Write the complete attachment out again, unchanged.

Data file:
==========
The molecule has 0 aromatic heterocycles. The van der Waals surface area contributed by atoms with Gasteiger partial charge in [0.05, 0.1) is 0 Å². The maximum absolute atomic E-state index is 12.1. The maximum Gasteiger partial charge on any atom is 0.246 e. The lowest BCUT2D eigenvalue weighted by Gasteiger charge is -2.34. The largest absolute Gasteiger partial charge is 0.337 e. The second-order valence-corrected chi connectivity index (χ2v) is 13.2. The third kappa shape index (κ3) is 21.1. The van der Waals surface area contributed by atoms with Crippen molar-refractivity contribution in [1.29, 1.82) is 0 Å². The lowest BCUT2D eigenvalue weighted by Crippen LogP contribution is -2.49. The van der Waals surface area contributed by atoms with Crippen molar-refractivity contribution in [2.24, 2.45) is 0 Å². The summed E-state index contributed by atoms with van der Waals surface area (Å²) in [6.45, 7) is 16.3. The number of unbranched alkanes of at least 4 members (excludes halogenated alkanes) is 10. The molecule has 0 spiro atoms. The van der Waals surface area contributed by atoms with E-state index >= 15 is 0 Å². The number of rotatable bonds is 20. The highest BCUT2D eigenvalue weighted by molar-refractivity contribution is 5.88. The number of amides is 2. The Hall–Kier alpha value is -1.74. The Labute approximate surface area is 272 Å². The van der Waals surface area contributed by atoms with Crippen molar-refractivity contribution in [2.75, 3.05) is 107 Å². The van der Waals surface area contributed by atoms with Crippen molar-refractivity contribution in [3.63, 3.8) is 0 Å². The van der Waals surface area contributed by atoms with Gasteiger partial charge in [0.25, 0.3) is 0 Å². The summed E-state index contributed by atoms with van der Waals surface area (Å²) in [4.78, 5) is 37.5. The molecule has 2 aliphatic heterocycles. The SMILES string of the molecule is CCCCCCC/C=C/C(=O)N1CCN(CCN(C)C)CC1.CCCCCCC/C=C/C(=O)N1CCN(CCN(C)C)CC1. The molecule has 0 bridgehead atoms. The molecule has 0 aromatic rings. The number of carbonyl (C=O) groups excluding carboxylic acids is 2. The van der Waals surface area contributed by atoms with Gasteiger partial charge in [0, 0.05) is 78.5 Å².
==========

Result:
The molecule has 0 aromatic heterocycles. The van der Waals surface area contributed by atoms with Gasteiger partial charge in [0.05, 0.1) is 0 Å². The maximum absolute atomic E-state index is 12.1. The maximum Gasteiger partial charge on any atom is 0.246 e. The lowest BCUT2D eigenvalue weighted by Gasteiger charge is -2.34. The largest absolute Gasteiger partial charge is 0.337 e. The second-order valence-corrected chi connectivity index (χ2v) is 13.2. The third kappa shape index (κ3) is 21.1. The van der Waals surface area contributed by atoms with Crippen molar-refractivity contribution in [1.29, 1.82) is 0 Å². The lowest BCUT2D eigenvalue weighted by Crippen LogP contribution is -2.49. The van der Waals surface area contributed by atoms with Crippen molar-refractivity contribution in [2.24, 2.45) is 0 Å². The summed E-state index contributed by atoms with van der Waals surface area (Å²) in [6.45, 7) is 16.3. The number of unbranched alkanes of at least 4 members (excludes halogenated alkanes) is 10. The molecule has 0 spiro atoms. The van der Waals surface area contributed by atoms with E-state index >= 15 is 0 Å². The number of rotatable bonds is 20. The highest BCUT2D eigenvalue weighted by molar-refractivity contribution is 5.88. The number of amides is 2. The Hall–Kier alpha value is -1.74. The Labute approximate surface area is 272 Å². The van der Waals surface area contributed by atoms with Crippen molar-refractivity contribution in [2.75, 3.05) is 107 Å². The van der Waals surface area contributed by atoms with Crippen molar-refractivity contribution in [3.63, 3.8) is 0 Å². The van der Waals surface area contributed by atoms with Gasteiger partial charge in [0.25, 0.3) is 0 Å². The summed E-state index contributed by atoms with van der Waals surface area (Å²) in [4.78, 5) is 37.5. The molecule has 2 aliphatic heterocycles. The SMILES string of the molecule is CCCCCCC/C=C/C(=O)N1CCN(CCN(C)C)CC1.CCCCCCC/C=C/C(=O)N1CCN(CCN(C)C)CC1. The molecule has 0 bridgehead atoms. The molecule has 0 aromatic rings. The number of carbonyl (C=O) groups excluding carboxylic acids is 2. The van der Waals surface area contributed by atoms with Gasteiger partial charge in [0, 0.05) is 78.5 Å².